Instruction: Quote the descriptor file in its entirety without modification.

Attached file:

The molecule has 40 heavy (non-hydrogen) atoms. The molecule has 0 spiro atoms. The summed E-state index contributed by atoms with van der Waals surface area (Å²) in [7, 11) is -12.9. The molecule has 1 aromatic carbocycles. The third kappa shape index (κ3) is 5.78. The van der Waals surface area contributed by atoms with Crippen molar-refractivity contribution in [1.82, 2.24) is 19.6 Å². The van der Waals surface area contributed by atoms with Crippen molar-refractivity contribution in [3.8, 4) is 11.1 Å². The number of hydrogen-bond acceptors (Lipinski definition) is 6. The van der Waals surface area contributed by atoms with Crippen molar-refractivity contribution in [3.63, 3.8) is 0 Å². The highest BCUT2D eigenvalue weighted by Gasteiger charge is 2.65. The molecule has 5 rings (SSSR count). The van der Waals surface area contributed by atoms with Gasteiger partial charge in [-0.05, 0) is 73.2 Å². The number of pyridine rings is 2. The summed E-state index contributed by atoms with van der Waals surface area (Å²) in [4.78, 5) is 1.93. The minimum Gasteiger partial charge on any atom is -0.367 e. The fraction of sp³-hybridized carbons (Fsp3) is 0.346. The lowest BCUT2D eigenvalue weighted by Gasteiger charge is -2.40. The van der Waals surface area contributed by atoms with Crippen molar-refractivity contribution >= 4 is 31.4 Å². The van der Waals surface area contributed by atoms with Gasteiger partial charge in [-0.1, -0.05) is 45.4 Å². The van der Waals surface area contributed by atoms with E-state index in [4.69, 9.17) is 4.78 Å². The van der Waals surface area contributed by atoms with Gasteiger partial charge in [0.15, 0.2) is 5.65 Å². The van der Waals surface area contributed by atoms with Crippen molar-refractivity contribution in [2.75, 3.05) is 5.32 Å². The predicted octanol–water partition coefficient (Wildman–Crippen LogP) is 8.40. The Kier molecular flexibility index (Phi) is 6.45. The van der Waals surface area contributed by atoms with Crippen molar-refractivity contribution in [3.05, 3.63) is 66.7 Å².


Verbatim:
The molecule has 40 heavy (non-hydrogen) atoms. The molecule has 0 spiro atoms. The summed E-state index contributed by atoms with van der Waals surface area (Å²) in [7, 11) is -12.9. The molecule has 1 aromatic carbocycles. The third kappa shape index (κ3) is 5.78. The van der Waals surface area contributed by atoms with Crippen molar-refractivity contribution in [1.82, 2.24) is 19.6 Å². The van der Waals surface area contributed by atoms with Crippen molar-refractivity contribution in [3.8, 4) is 11.1 Å². The number of hydrogen-bond acceptors (Lipinski definition) is 6. The van der Waals surface area contributed by atoms with Crippen molar-refractivity contribution in [3.63, 3.8) is 0 Å². The highest BCUT2D eigenvalue weighted by Gasteiger charge is 2.65. The molecule has 5 rings (SSSR count). The van der Waals surface area contributed by atoms with Gasteiger partial charge in [-0.05, 0) is 73.2 Å². The number of pyridine rings is 2. The summed E-state index contributed by atoms with van der Waals surface area (Å²) in [4.78, 5) is 1.93. The minimum Gasteiger partial charge on any atom is -0.367 e. The fraction of sp³-hybridized carbons (Fsp3) is 0.346. The lowest BCUT2D eigenvalue weighted by Gasteiger charge is -2.40. The van der Waals surface area contributed by atoms with Crippen molar-refractivity contribution >= 4 is 31.4 Å². The van der Waals surface area contributed by atoms with Gasteiger partial charge in [-0.1, -0.05) is 45.4 Å². The van der Waals surface area contributed by atoms with E-state index in [4.69, 9.17) is 4.78 Å². The van der Waals surface area contributed by atoms with Gasteiger partial charge in [0.15, 0.2) is 5.65 Å². The van der Waals surface area contributed by atoms with Crippen molar-refractivity contribution in [2.75, 3.05) is 5.32 Å². The predicted octanol–water partition coefficient (Wildman–Crippen LogP) is 8.40. The Kier molecular flexibility index (Phi) is 6.45. The van der Waals surface area contributed by atoms with Crippen molar-refractivity contribution in [3.05, 3.63) is 66.7 Å².